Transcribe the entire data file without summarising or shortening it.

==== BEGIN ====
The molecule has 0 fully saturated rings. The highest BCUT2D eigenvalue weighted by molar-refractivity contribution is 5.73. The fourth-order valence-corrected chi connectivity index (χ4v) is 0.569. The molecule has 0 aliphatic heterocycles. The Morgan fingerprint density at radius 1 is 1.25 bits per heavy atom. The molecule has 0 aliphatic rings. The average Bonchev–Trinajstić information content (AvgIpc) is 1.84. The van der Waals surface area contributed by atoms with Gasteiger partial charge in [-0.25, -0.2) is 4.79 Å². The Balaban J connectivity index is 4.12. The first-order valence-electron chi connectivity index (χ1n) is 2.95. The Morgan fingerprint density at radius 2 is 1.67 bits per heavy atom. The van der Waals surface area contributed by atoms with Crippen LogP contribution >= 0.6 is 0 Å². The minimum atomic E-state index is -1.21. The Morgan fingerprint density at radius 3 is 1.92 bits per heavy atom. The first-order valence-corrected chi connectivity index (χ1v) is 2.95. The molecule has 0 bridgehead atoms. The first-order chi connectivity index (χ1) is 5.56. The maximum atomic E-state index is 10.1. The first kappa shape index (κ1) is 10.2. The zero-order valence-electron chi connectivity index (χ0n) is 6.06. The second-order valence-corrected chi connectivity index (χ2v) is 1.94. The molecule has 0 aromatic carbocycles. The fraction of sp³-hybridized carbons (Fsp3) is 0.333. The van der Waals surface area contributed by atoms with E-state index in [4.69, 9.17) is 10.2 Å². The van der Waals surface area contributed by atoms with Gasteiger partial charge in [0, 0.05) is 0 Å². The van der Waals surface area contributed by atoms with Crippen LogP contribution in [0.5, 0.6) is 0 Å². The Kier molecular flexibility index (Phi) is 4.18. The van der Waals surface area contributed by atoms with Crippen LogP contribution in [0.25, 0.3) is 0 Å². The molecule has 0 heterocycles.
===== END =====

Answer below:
The molecule has 0 fully saturated rings. The highest BCUT2D eigenvalue weighted by molar-refractivity contribution is 5.73. The fourth-order valence-corrected chi connectivity index (χ4v) is 0.569. The molecule has 0 aliphatic heterocycles. The Morgan fingerprint density at radius 1 is 1.25 bits per heavy atom. The molecule has 0 aliphatic rings. The average Bonchev–Trinajstić information content (AvgIpc) is 1.84. The van der Waals surface area contributed by atoms with Gasteiger partial charge in [-0.25, -0.2) is 4.79 Å². The Balaban J connectivity index is 4.12. The first-order valence-electron chi connectivity index (χ1n) is 2.95. The Morgan fingerprint density at radius 2 is 1.67 bits per heavy atom. The van der Waals surface area contributed by atoms with Crippen LogP contribution >= 0.6 is 0 Å². The minimum atomic E-state index is -1.21. The Morgan fingerprint density at radius 3 is 1.92 bits per heavy atom. The first-order valence-corrected chi connectivity index (χ1v) is 2.95. The molecule has 0 bridgehead atoms. The first-order chi connectivity index (χ1) is 5.56. The maximum atomic E-state index is 10.1. The first kappa shape index (κ1) is 10.2. The zero-order valence-electron chi connectivity index (χ0n) is 6.06. The second-order valence-corrected chi connectivity index (χ2v) is 1.94. The molecule has 0 aromatic carbocycles. The fraction of sp³-hybridized carbons (Fsp3) is 0.333. The van der Waals surface area contributed by atoms with E-state index in [4.69, 9.17) is 10.2 Å². The van der Waals surface area contributed by atoms with Gasteiger partial charge in [0, 0.05) is 0 Å². The van der Waals surface area contributed by atoms with Crippen LogP contribution in [0.5, 0.6) is 0 Å². The Kier molecular flexibility index (Phi) is 4.18. The van der Waals surface area contributed by atoms with Crippen LogP contribution in [0.25, 0.3) is 0 Å². The molecule has 0 heterocycles.